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Ocean freight services at on heightened air cargo services

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Rising competition from air cargo services may dent any windfall expectations for shipping container demand following the rebound in global trade activities in the second half of 2020.

As international passenger flights continue to be banned in many countries, airlines have opted to fold down their seats to make room for freights to meet demand and cover their operating losses.

According to official data, the total container throughput at Port Klang’s Westports dropped by 4% for the first nine months of 2020 (9M20).

Export and import volume fell 8% compared to last year, while transshipment rose 5% on annual comparison.

For the southern region, the Port of Tanjung Pelepas saw a marginal decline of 0.6% annually on its imports and exports for 10M20.

Bank Islam Malaysia Bhd economist Adam Mohamed Rahim said Malaysia’s ocean freight is expected to be flattish before pointing upwards in 2021 following the gradual world economic recovery.

“Due to the Covid-19 pandemic, port operators in Malaysia have been expecting lower container throughput amid weaker demand for goods worldwide compared to previous years.

“In the near term, we foresee front-loading of cargoes during Christmas and ahead of Chinese New Year to support container throughput towards the end of the year.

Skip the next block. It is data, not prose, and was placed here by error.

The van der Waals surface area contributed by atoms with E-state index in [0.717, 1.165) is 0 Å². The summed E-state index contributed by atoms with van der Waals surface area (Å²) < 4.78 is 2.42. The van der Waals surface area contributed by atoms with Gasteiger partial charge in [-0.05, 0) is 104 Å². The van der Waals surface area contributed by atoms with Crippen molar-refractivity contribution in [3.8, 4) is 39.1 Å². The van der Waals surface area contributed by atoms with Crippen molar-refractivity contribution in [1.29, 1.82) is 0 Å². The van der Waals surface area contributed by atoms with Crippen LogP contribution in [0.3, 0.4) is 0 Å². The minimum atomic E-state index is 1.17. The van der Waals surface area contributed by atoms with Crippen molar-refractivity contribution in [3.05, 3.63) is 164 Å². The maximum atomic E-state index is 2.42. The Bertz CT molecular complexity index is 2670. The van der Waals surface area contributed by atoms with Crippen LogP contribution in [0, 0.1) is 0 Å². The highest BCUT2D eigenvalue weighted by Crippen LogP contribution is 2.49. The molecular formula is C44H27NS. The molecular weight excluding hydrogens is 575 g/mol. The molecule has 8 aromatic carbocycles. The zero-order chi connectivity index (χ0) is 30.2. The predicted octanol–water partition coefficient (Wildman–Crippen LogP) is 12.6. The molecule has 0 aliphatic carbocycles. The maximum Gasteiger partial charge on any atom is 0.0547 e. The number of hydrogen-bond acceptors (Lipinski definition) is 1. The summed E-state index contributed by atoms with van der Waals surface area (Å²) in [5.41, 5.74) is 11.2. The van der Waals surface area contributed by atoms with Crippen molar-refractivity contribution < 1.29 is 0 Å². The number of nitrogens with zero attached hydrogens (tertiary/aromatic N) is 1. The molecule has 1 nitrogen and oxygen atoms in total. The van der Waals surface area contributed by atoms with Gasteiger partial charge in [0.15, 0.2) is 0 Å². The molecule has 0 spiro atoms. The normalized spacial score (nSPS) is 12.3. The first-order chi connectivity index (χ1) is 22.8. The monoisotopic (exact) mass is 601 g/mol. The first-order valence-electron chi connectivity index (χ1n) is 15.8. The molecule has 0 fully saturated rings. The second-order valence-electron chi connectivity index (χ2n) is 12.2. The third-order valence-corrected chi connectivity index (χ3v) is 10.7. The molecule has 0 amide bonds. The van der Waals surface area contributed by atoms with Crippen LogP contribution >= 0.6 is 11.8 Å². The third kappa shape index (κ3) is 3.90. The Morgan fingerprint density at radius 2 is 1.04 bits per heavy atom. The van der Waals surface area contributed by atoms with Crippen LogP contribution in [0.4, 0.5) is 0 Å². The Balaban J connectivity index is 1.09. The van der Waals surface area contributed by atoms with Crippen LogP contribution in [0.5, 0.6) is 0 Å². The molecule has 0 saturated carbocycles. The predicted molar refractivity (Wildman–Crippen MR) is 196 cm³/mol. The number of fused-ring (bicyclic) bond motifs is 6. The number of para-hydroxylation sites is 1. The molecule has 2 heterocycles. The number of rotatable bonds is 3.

“Container throughput in 2020 is expected to be flattish before recovering in 2021, barring any unforeseen circumstances from the latest jitters of the mutated Covid-19 found in the UK,” he told The Malaysian Reserve.

Adam said concerns over the resurgent coronavirus pandemic are threats to global sea shipment, which was disregarded as among the beneficiaries in the distribution of the Covid-19 vaccines.

“The only major drag on global container throughput in 2021 will be China’s decision to limit access to ships if there is a rise in Covid-19 cases.

“Concerning the vaccine distribution, air freight will be the main mode of transport as it is faster,” he said.

Meanwhile, the government’s expenditure allotted under Budget 2021 for transportation and infrastructure will indirectly boost the country’s container throughput due to the higher demand for building materials.

“The government’s commitment to implement key transport infrastructure projects by allocating a total of RM15 billion in Budget 2021 will boost the demand for building materials.

“It bodes well in terms of container throughput as such items are usually transported via ships due to their heavy and bulky nature,” Adam said.

He added that the Regional Comprehensive Economic Partnership signed by Malaysia and other member countries last November will likely see a smoother flow of goods between the members and subsequently give rise to the container throughput handled at Malaysian ports.

The Bursa Malaysia Transportation and Logistics Index was up 0.73% at 764.20 at close last Thursday, with 337.84 billion shares traded. Gainers led losers nine to eight, with 13 counters unchanged.

MISC Bhd, which accounts for nearly 43% of the index, was listed as among the gainers last Thursday with its share price increasing 0.62% or four sen to RM6.50. Westports Holdings Bhd, the second-biggest counter on the index by number of shares, was among the laggards with a 0.23% or one sen drop in its share price to RM4.40.

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